FIG. 3 depicts the MPEG-4 architecture of the decoder, which has been modified to operate according to the present invention. The signal from the encoder 1 (not shown) enters the Demultiplexer (DMUX) 3 via the transmission channel (or storage, which can also be modeled as a channel). The DMUX 3 separates outs the text and the video data, as well as the control and auxiliary information. The FAP stream, which includes the Encoder Time Stamp (ETS), is also output by the DMUX 3 directly to the FA/AP/MP 4, which is coupled to the Text-to-Speech Converter (TTS) 5, a Phoneme FAP converter 6, a compositor 7 and a visual decoder 8. A Lip Shape Analyzer 9 is coupled to the visual decoder 8 and the TTS 5. User input enters via the compositor 7 and is output to the TTS 5 and the FA/AP/MP 4. These events include start, stop, etc.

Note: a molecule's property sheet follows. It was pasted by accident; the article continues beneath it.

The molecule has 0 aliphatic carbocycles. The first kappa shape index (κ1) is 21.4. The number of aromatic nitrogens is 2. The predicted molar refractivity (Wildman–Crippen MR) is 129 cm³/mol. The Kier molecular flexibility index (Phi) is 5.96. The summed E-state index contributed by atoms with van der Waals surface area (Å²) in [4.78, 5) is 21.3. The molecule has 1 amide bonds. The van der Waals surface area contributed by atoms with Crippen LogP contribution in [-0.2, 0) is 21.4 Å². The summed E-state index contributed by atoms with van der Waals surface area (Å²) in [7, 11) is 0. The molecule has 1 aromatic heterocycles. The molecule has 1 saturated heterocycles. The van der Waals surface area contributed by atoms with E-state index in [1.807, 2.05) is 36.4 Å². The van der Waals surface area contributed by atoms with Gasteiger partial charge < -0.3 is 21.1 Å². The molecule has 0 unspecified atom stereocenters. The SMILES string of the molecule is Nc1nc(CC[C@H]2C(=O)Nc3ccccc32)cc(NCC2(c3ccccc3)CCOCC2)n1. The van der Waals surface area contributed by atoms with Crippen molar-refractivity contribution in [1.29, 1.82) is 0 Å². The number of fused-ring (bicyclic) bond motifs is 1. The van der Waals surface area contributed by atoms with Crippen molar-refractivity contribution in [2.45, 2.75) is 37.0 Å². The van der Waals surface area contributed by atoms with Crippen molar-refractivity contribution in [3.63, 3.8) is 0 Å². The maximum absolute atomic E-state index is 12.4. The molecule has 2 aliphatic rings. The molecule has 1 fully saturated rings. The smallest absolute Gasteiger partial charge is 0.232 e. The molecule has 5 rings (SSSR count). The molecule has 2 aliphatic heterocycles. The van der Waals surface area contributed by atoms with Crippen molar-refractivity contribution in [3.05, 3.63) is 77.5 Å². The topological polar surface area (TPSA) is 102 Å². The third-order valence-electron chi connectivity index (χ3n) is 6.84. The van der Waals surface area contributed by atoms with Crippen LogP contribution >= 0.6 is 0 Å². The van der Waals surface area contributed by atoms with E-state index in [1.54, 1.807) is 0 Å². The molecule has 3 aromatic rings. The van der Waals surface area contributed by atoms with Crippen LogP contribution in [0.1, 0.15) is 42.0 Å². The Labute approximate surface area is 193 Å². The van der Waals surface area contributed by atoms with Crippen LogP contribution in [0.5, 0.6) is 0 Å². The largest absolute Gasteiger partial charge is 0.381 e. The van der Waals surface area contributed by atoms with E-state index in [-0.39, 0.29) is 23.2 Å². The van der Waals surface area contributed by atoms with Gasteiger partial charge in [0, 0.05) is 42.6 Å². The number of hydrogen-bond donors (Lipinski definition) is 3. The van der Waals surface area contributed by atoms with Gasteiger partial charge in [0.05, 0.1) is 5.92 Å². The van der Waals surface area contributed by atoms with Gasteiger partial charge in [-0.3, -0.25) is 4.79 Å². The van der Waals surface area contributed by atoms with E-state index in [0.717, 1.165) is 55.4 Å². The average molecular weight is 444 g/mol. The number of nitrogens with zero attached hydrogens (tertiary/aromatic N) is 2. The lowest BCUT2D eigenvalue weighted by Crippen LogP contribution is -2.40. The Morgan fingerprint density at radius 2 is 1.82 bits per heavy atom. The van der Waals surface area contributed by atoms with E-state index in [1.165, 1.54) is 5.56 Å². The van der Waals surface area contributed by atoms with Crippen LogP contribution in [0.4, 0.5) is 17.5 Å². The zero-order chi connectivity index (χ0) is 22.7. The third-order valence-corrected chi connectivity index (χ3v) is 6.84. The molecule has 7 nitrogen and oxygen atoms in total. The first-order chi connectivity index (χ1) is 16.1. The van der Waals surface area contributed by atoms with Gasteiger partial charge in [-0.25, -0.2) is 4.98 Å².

The TTS 4 reads the bookmarks, and outputs the phonemes along with the ETS as well as with a Real-time Time Stamp (RTS) to the Phoneme FAP Converter 6. The phonemes are used to put the vertices of the wireframe in the correct places. At this point the image is not rendered.

This data is then output to the visual decoder 8, which renders the image, and outputs the image in video form to the compositor 7. It is in this stage that the FAPs are aligned with the phonemes by synchronizing the phonemes with the same ETS/RTS combination with the corresponding FAP with the matching ETS.

The text input to the MPEG-4 hybrid text-to-speech (TTS) converter 5 is output as coded speech to an audio decoder 10. In this system, the audio decoder 10 outputs speech to the compositor 7, which acts as the interface to the video display (not shown) and the speakers (not shown), as well as to the user.

On the video side, video data output by the DMUX 3 is passed to the visual decoder 8, which creates the composite video signal based on the video data and the output from the FA/AP/MP 4.